And, now a young boy was killed in his tent in Utah by a black bear, which is even rarer. Again, that will garner more press than the car accidents. Random crimes always are scarier for people because people think they can somehow control events. A plane crash will always get more press than a car crash. Yet, the statistics point actually with cars (and guns as well) that incidents with them are so large that there is something else wrong. I don't like the approach to solutions on these issues, but I think we should think of these things, like car accidents, as more dangerous and more unpredictable because as much as we think we can control our cars, the incidents are still so high. It means we have almost no handle on what might happen the way we for the most part do with bears (or even airplanes).

1.) In the Teton case.. responsibility lies with the NPS. It is entirely thier fault as was the 2 - 1967 Glacier deaths (well documented in the “Night of the Grizzlies, by Jack Olsen”. Jackson Lake Lodge is not a wilderness area where man should know that he is in harms way, and using his wilderness savy. This is an area that the NPS has encouraged all walks of life to visit by providing/allowing the paved roads and the cushy living quarters. It is not a wilderness environment. The Grizzly is a wilderness element and should not be a part of this environment. The lodge should be moved.. the area restored to wilderness, or the grizzly and the elk kill should be moved to wilderness. The NPS/Wyoming Game and Fish? has allowed the encrouchment of the gizzlies habitat into non-wilderness areas… visitor areas, knowing placing naive tourists in harms way. This is criminal. Typical… as in the case of the Glacier 1967 deaths.. the NPS uses 20/20 hindsite to correct it’s mismanagemnt of bears. This shows how little the NPS values human life. A garbage dump near a mountain cabin in Glacier in 1967 is no different than an elk kill site near Jackson Lodge in Grand Teton. Action should be taken… not against the bear, but against the NPS and thier continued inability to manage the people and bear interface.... 3 grizzly cubs now know it is ok to chow down on tourists.
2.) In the Yellowstone photographer's mauling last month.. the fault lies with the maulee... he invaded the bears turf and invaded thier safe sapce.. This was the second time this guy has been mauled... some people just don't get it... but is was his choice.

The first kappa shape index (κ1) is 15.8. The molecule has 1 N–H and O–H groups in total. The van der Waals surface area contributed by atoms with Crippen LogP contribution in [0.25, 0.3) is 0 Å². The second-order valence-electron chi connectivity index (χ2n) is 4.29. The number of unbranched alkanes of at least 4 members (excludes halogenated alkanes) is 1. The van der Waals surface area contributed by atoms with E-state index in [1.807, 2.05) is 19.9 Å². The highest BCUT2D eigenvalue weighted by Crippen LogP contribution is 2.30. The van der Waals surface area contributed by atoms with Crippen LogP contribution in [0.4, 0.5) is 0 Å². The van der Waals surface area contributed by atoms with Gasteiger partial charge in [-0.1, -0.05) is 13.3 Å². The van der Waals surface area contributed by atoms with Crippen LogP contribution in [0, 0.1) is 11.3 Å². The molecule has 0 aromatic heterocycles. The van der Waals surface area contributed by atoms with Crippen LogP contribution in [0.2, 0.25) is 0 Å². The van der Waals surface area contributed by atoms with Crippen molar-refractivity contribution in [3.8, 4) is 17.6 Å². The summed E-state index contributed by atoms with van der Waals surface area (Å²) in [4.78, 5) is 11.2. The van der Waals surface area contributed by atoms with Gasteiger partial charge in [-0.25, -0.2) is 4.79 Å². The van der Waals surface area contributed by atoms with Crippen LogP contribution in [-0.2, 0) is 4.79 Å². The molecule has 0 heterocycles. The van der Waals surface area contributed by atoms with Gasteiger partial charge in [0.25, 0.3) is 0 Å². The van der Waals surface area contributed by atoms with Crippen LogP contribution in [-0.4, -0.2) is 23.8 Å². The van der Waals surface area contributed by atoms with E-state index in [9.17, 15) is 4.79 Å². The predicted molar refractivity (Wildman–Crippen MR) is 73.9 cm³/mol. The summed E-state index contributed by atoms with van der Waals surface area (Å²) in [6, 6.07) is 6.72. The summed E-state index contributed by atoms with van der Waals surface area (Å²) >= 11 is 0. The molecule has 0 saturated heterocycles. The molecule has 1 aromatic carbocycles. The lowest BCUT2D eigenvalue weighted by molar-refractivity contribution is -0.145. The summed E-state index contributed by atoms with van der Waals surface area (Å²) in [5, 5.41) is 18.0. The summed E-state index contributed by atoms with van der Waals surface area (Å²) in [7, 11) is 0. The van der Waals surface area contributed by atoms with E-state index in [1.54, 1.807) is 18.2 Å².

Birdie: How do you know the bear was "here first?" Was the bear older than the guy attacked??

Mustang Sally (aka acid tongue momma) my tribe always considers and recognizes the bear as a sacred animal regardless who was here first...what difference does it make to you...you seem so anti nature! Why!!

Sally - how do you know the bear wasn't there first?

Oh, wait, you don't. Excuse the rhetorical question.

My wife and I had a VERY close encounter with a grizzly "cub" (had to have been at least 400 pounds) this summer while camping in the open in Coulter Bay campground. Fortunately, the bear was curious and only "sniffed" us as it was moving through the area at dawn on August 30, 2007. I awoke to a "clicking" sound on our plastic ground cloth. I slowly lifted my head, then startled to see the bear starting at us not 12 inches away! Its front feet were standing on the ground cloth. Talk about an adrenaline rush! The bear was not aggressive in the the least and I'm sure it was just checking to see who the fools were sleeping amidst the lodge poles and overcast sky. It's an experience we'll never forget and, yes, we did report "visit" to park officials...

its called bear pepper spray, bear mace, whatever you want to call it. you put yourself in more danger with a gun then you do pepper spray.